I began as a professional dreamer. I studied the beautiful Dutch clouds during school.
Besides dreaming, I daily played the piano for hours, sang, composed, followed acting lessons, loved the stage, was into sports and wrote in my personal notebook during the nights.
When I was 18 years old I entered dramaschool in Amsterdam,
but it turned out that that was too much drama.
I changed the stage for television, acting for presenting and had my own television program for children. Then I hooked up with the wrong marine
and grew up.
When I was 28 years old, a friend asked me to look after his camera for a day.
That seemed fun, because I’d never made a photo before. I walked around town and started to capture what I observed.
It was a magical moment to realize that my love for observing, my view on the world, my many interests could be expressed in a visual image. From that day on photography was my complete existence.
I signed up for Fine Art studies in Holland, because I felt more like a visual artist using photography as my medium, than a photographer.
In my third year of academy, I found a book about life in the Daitoku-ji, zen buddhist temple in Kyoto.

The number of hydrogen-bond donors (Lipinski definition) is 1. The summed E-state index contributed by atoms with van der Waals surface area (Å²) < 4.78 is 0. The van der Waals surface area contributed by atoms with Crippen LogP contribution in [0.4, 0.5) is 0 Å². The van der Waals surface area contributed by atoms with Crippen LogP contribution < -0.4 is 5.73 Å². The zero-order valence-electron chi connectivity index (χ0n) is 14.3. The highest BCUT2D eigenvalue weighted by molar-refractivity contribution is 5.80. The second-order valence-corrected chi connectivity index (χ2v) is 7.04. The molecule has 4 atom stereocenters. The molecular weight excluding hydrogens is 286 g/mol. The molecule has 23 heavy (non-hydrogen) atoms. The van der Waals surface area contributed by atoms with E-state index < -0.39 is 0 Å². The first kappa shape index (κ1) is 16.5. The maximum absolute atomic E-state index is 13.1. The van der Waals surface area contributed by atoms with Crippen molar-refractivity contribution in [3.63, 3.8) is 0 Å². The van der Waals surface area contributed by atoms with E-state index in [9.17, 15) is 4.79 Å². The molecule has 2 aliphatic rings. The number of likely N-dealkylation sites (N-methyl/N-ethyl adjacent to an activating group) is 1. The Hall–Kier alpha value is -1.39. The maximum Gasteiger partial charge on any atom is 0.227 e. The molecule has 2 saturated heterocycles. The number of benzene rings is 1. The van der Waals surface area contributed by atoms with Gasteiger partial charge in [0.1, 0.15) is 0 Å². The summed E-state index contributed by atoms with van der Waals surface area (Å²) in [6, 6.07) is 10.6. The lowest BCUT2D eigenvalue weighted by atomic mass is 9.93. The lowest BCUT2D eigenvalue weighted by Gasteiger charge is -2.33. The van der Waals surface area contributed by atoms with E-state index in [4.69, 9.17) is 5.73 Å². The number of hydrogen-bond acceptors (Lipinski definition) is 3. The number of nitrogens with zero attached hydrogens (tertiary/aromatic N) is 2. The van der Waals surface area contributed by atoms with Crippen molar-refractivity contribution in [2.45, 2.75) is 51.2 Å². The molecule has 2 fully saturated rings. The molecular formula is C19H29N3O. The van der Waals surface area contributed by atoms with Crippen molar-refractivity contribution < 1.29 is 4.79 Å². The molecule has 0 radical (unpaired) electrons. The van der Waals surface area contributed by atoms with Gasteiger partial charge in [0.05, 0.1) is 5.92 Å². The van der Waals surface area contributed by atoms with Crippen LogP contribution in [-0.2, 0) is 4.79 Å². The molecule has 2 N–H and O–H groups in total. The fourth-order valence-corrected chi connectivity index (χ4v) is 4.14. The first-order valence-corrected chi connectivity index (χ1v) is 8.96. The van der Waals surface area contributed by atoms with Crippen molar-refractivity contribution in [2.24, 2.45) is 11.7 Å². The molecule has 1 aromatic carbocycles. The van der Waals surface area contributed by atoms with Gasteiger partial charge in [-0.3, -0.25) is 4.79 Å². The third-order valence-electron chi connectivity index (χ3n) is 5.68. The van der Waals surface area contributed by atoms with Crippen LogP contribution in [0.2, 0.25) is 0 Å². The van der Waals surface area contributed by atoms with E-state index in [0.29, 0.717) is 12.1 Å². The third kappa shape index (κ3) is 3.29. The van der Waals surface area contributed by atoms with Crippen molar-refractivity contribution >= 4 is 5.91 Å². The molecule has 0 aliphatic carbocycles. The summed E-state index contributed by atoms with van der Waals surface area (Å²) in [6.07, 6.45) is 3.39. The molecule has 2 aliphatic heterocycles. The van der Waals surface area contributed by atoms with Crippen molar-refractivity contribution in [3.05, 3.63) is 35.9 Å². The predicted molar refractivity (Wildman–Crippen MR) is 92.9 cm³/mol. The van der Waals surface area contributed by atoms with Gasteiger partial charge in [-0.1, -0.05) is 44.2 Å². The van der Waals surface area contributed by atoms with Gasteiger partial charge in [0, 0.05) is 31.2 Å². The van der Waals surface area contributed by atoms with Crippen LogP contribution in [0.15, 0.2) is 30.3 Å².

It was my introduction to zen buddhism and Kyoto.
Even though I’d never meditated before and didn’t knew anything about Japan, I strongly felt that I had to go to Kyoto and meditate in the same temple as in the book, and so I did.
I found a University nearby the Daitoku-ji temple where I could follow analogue photography class and where they could teach me how to make washi paper (I have a paper fetish) as an exchange student.
I was reborn in the Daitoku-ji zen temple in Kyoto. I felt totally free and very much me again.
After meditation I walked into the bamboo forest and made abstract nature series.
Here I started my ongoing zen series.
Besides zen there is chaos. A lot of chaos.
All the other works I create comes out of chaos and frustration.
After creating such work I need to be offline in nature again.
After chaos comes zen after zen comes chaos.